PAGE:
US 3832247 A
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Aug. 27, 1914 R. SADDLER EIAL y 3,832,247
rnocnss Fon MANUFACTURING INTEGRATED CIRCUITS Filed June 22. 1973 24 zo 22 v ls 2| 23 ,/n
United States Patent O 3,832,247 PROCESS FOR MANUFACTURING INTEGRATED CIRCUITS Ivan R. Saddler, Scottsdale, and John A. Fisher, Mesa, Ariz., assignors to Motorola Inc., Chicago, Ill. Filed .lune 22, 1973, Ser. No. 372,892 Int. Cl. H011 7/36. 27/02 U.S. Cl. 148-175 3 Claims ABSTRACT F THE DISCLOSURE A process of manufacturing integrated circuits, particularly complementary integrated circuits, in an N-type semiconductor material which is formed upon an insulating substrate. The process includes steps of patterning a doping oxide such as aluminum oxide upon the sermconductor material; forming a dielectric layer over the semiconductor material and the doping layer; and then forming a polycrystalline silicon handle thereon. Following removal of most of the original semiconductor material, a heating step causes an up-diffusion from the doping layer into and through the semiconductor body to form P-type regions or tubs, therein.
BACKGROUND OF THE INVENTION This invention relates to a process for the manufacture of integrated circuits and more particularly to a process for the manufacture of complementary transistor integrated circuits.
Semiconductor integrated circuits can be generally divided into three categories: hybrid, monolithic, and dielectrically isolated integrated circuits. In the hybrid form of circuits, semiconductor bars of what might be generally considered to be discrete devices are mounted on an insulating substrate. The insulating substrate generally has some form of thick or thin film circuit patterned thereon to form portions of the interconnection between the bars of semiconductor material.
In the monolithic type of integrated circuits, all of the semiconductor components are formed in a single monocrystalline semiconductor material. This type of structure requires some form of electrical isolation between the various semiconductor components to prevent parasitic interactions. Where component density is not a particular problem in the manufacture of a circuit of this type, spacing or distance alone may be suicient to prevent parasitic interaction. However, to obtain high density of components, it is necessary to provide some form of isolation, normally by an isolation diffusion.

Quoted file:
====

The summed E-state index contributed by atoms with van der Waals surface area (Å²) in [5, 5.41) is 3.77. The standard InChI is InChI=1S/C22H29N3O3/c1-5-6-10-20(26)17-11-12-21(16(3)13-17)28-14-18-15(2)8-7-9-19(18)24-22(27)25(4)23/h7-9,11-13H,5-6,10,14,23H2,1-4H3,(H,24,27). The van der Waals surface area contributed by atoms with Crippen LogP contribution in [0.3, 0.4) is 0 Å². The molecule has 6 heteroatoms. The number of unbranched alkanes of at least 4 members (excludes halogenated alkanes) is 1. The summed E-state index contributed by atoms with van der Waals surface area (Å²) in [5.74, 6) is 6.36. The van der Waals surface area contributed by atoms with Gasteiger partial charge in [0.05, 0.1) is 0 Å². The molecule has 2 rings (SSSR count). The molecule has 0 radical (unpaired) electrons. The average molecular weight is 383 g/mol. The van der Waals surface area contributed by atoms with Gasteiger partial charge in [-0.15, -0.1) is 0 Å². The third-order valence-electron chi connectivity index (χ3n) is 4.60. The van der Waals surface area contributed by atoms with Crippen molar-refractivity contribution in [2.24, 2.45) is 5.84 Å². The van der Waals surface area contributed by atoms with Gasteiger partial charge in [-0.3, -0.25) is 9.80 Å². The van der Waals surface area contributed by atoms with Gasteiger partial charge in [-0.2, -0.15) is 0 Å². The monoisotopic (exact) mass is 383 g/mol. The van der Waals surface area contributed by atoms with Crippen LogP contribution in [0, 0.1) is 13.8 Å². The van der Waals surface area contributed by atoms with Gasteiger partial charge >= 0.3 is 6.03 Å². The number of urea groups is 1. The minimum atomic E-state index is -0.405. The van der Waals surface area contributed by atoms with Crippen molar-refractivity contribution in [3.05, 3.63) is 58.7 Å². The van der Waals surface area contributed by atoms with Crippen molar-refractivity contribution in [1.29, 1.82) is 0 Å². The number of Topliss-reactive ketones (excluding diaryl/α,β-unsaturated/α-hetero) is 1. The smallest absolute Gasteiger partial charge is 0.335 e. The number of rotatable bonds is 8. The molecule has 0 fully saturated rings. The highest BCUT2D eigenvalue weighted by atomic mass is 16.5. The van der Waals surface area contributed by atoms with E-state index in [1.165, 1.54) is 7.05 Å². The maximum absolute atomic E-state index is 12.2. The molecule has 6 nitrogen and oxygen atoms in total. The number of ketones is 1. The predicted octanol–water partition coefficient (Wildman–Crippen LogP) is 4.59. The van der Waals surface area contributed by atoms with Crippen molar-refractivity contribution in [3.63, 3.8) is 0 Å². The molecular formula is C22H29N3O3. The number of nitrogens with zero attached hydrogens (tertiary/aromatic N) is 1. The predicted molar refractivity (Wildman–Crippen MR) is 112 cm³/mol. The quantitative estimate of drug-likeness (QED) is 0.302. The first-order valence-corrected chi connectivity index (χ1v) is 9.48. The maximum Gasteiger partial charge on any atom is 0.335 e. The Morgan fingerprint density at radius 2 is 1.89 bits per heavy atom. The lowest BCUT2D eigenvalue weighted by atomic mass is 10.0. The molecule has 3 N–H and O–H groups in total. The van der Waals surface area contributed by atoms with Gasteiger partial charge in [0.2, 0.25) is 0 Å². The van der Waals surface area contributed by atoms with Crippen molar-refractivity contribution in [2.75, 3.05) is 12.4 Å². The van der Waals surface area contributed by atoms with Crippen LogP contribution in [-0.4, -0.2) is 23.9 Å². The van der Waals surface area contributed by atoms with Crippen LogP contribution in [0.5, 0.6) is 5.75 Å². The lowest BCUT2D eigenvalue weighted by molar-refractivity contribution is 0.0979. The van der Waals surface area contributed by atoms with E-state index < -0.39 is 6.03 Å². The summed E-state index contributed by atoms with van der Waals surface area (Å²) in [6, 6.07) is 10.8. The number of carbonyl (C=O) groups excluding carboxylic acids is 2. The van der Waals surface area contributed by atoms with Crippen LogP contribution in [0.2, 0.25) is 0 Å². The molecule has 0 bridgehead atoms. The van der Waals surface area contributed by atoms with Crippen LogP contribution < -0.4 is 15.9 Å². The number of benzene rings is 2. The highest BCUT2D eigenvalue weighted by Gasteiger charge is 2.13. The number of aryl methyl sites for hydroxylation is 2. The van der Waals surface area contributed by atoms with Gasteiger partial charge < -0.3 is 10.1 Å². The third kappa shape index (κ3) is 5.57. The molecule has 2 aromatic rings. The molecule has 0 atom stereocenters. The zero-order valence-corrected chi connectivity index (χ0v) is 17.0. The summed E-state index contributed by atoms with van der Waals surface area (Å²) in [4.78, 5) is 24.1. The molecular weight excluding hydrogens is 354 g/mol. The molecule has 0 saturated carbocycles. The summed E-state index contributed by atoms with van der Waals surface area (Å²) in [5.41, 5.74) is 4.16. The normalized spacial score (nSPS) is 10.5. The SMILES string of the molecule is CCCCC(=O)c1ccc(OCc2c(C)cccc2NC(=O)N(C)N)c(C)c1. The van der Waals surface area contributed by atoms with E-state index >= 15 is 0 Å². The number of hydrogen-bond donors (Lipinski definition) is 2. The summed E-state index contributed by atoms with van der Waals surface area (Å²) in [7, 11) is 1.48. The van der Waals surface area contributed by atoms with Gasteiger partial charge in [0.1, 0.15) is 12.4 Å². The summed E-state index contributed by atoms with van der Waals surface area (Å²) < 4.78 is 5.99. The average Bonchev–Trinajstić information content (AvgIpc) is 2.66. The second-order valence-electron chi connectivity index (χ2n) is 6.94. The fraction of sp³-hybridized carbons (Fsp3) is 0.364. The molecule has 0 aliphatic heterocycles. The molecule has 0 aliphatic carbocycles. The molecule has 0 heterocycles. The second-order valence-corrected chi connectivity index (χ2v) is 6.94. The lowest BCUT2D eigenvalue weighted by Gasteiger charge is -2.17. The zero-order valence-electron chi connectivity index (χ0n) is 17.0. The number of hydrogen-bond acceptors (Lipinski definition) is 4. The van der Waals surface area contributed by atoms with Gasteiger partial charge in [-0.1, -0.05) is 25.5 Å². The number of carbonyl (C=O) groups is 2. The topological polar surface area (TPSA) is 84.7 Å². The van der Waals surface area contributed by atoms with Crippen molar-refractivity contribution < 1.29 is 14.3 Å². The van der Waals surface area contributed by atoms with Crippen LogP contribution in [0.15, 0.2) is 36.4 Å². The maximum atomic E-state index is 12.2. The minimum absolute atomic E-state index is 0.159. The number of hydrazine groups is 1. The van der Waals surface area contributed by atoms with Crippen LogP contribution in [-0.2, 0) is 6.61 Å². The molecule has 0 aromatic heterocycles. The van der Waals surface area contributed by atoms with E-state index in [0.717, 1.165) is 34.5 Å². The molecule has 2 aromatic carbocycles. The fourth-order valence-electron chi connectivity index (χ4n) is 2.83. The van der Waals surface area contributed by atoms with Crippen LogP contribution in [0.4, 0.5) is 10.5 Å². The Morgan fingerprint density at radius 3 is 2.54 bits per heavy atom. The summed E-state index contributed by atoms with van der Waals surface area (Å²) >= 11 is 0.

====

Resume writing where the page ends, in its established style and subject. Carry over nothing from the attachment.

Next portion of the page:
A dielectrically isolated integrated circuit is somewhat of a combination of the other two types in that it basically approximates a monolithic structure but utilizes a dissimilar insulating material in at least portions thereof to eliminate at least portions of the parasitic electrical characteristics to -be avoided. One of these latter types is a socalled SOIS type of device, SOIS being au abbreviation for Silicon On Insulating Substrate. In its simplest form, a semiconductor Wafer may merely have formed thereon a dielectric layer such as silicon dioxide, and then a handle material is deposited on the dielectric material, such handle material, for example, being polycrystalline silicon. More generally, however prior to formation of the dielectric layer, the wafer is moat etched so that when the dielectric is formed and the polycrystalline handle applied, the basic starting substrate material is removed to form the substrate material into a plurality of dielectrically isolated islands.
The design of various circuits is made less difficult when the use of opposite polarity transistors, i.e. bot-h NPN and PNP type transistors are permitted. This is particularly true with reference to complementary metal oxide semi- 3,832,247 Patented Aug. 27, 1974 conductor (CMOS) integrated circuits wherein both N- channel and P-channel devices are utilized. In the manufacture of complementary integrated circuits, whether of the monolithic or dielectrically isolated types, regions or tubs of the opposite conductivity type must be provided in the basic semiconductor material so that opposite polarity transistors may be manufactured in the basic material and in the tubs by standard diffusion techniques to form 'both NPN and PNP transistors or for MOS both P-channel and N-channel FETS.
SUMMARY OF THE INVENTION It is an object of this invention to provide an improved process for manufacturing integrated circuits, particularly complementary integrated circuits.
It is a further object of this invention to provide a process whereby regions of opposite conductivity type may be provided in the basic semiconductor material for the formation of complementary integrated circuits.
It is still a further object of this invention to provide such a process which is particularly applicable to silicon on insulating substrate integrated circuits.
In accordance with the foregoing objects, there is provided a process for manufacturing integrated circuits in a semiconductor material layer supported on an insulating substrate which process comprises the steps of forming a doping layer on portions of the surface of the semiconductor material; covering the doping material with the supporting insulating material and thereafter heating the substrate in a hydrogen atmosphere to diffuse the dopant material into the semiconductor layer to form opposite conductivity regions therein.
THE DRAWINGS cessive stages in the manufacture of the integrated circuit of FIG. l.